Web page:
Thursday, 2 April 2015

Barcode Types

Choosing the right types of barcodes for your products, inventory or assets, you face many options. Today, we’ll help you choose the right types of barcodes by walking through all the major 1D and 2D barcode types. We’ll highlight the common uses for each one, as well as constraints that help you narrow down your options: perhaps your products have less than a square inch of printing space, or you might need to print on corrugated cardboard, or you need extra-secure codes. No matter what you need, we have the information you need to get started today.
Let’s begin with an overview of 13 major one-dimensional and two-dimensional barcode types. We’ll cover UPC, EAN, Code 39, Code 128, ITF (2 of 5), Code 93, CodaBar, GS1 DataBar, MSI Plessey, QR, Datamatrix, PDF417, and Aztec barcodes.

One-Dimensional (1D) Barcode Types

One-dimensional, or 1D barcodes, systematically represent data by varying the widths and spacings of parallel lines, and may be referred to as linear or one-dimensional. These include some of the traditional, or most well recognized barcode types such as the UPC and EAN code types.


UPC barcodes are used to label and scan consumer goods at points-of-sale around the world—mainly in the United States, but also in the United Kingdom, Australia, New Zealand and other countries. The UPC-A variation encodes 12 numerical digits while UPC-E is a smaller variation, which encodes only 6 numerical digits.
Industry: Retail


EAN barcodes are also used to label consumer goods worldwide for point-of-sale scanning, primarily in Europe. They look very similar to UPC codes, and the main distinction is their geographical application. While EAN-13 (comprising 13 digits) is the default form factor, you’ll find EAN-8 (covering 8 digits) barcodes on products where only limited space is available, like small candies.
Industry: Retail
Variations: EAN-13, EAN-8, JAN-13, ISBN, ISSN


Code39 barcodes (or Code 3 of 9) are used to label goods across many industries, and are often found in the automotive industry and the US department of Defense. It allows the use of both digits and characters, and its name originates in the fact that it could only encode 39 characters—though in its most recent version the character set has been increased to 43. It’s similar to, but not as compact as, the Code 128 barcode, which we’ll talk about next.
Industry: Automotive and Defense

CODE 128

Code 128 barcodes are compact, high-density codes used in logistics and transportation industries for ordering and distribution. They’re geared toward non-POS products, like when supply chain applications label units with serial shipping container codes (SSCC). Code 128 barcodes are powerful and can store diversified information because they support any character of the ASCII 128 character set.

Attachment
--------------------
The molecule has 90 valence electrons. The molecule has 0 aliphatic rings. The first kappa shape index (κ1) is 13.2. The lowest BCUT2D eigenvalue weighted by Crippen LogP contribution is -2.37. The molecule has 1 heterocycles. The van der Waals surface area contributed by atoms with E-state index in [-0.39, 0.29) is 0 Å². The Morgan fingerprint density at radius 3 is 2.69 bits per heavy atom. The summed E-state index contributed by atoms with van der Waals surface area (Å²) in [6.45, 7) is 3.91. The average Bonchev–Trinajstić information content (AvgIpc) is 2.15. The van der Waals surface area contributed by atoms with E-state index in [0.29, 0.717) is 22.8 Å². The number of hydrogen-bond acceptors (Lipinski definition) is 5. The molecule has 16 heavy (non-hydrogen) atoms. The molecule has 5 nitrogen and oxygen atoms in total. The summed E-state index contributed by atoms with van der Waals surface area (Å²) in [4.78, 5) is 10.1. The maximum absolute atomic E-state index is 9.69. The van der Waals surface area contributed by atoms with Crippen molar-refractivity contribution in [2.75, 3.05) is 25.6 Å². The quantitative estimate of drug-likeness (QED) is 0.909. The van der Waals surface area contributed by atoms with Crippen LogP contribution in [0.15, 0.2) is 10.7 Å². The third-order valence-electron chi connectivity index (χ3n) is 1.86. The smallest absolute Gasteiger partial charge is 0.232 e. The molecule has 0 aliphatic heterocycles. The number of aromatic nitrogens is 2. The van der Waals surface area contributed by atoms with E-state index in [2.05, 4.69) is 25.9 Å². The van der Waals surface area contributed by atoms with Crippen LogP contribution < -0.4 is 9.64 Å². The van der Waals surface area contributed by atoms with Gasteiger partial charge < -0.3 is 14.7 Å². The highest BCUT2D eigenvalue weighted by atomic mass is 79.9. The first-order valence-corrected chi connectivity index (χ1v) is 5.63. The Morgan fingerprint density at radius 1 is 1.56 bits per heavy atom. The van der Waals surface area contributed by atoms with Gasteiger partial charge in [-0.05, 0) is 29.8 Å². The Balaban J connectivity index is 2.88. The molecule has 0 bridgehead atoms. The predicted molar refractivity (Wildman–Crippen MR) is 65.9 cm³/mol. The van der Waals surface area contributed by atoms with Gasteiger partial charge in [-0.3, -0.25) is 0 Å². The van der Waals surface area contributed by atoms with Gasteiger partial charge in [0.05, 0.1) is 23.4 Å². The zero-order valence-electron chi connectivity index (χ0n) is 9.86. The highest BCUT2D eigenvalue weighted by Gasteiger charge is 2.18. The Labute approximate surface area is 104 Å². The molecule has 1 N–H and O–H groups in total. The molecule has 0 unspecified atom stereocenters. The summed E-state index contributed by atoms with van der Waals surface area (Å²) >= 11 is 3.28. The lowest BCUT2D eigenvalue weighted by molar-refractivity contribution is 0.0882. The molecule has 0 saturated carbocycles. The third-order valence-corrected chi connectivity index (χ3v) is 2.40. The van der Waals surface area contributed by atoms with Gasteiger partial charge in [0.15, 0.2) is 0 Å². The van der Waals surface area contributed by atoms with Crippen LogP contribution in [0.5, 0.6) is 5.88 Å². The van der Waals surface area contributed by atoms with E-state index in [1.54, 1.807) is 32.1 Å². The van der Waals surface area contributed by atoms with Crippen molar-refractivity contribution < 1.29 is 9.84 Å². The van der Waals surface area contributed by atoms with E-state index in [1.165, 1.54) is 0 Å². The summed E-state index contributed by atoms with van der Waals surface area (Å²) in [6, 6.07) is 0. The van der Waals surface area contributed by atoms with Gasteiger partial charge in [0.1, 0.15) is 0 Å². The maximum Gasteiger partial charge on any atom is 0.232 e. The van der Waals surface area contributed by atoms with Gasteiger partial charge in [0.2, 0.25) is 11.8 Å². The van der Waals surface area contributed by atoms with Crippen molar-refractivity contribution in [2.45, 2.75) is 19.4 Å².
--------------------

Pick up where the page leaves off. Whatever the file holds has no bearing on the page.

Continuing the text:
Industry: Supply Chain


ITF (2 OF 5)

ITF (or Interleaved 2 of 5) barcodes are used to label packaging materials across the globe. Since they can deal with high printing tolerances, they are good for printing on corrugated cardboard. ITF barcodes encode 14 numeric digits and use the full ASCII set.
Industry: Packaging 


Code 93 barcodes are used in logistics to identify packages in retail inventory, label electronic components, and even provide supplementary delivery information for the Canadian Post. Like Code 39, it Code 93 comes with full ASCII support, but it improves upon and complements Code 39. It enables additional security within the barcode itself, and its high density and compact size makes its labels around 25% shorter than barcodes produced in Code 39.
Industry: Retail, Manufacturing and Logistics
Learn more about Code 93 barcodes on the Scandit Blog.


Codabar barcodes are used by logistics and healthcare professionals, including U.S. blood banks, FedEx, photo labs, and libraries. Its main benefit is that it is easy to print and can be produced by any impact style printer, even a typewriter. Therefore, a user can create many Codabar codes using consecutive numbers without the use of a computer. It was designed to be readable when printed from dot matrix printers for multi-part forms. Codabar is a discrete, self-checking symbology that encodes up to 16 different characters with an additional 4 start/stop characters.
Variations: Codeabar, Ames Code, NW-7, Monarch, Code 2 of 7, Rationalized Codabar, ANSI/AIM BC3-1995, USD-4
Industry: Logistics, Healthcare and Education
Learn more about CodaBar barcodes on the Scandit Blog.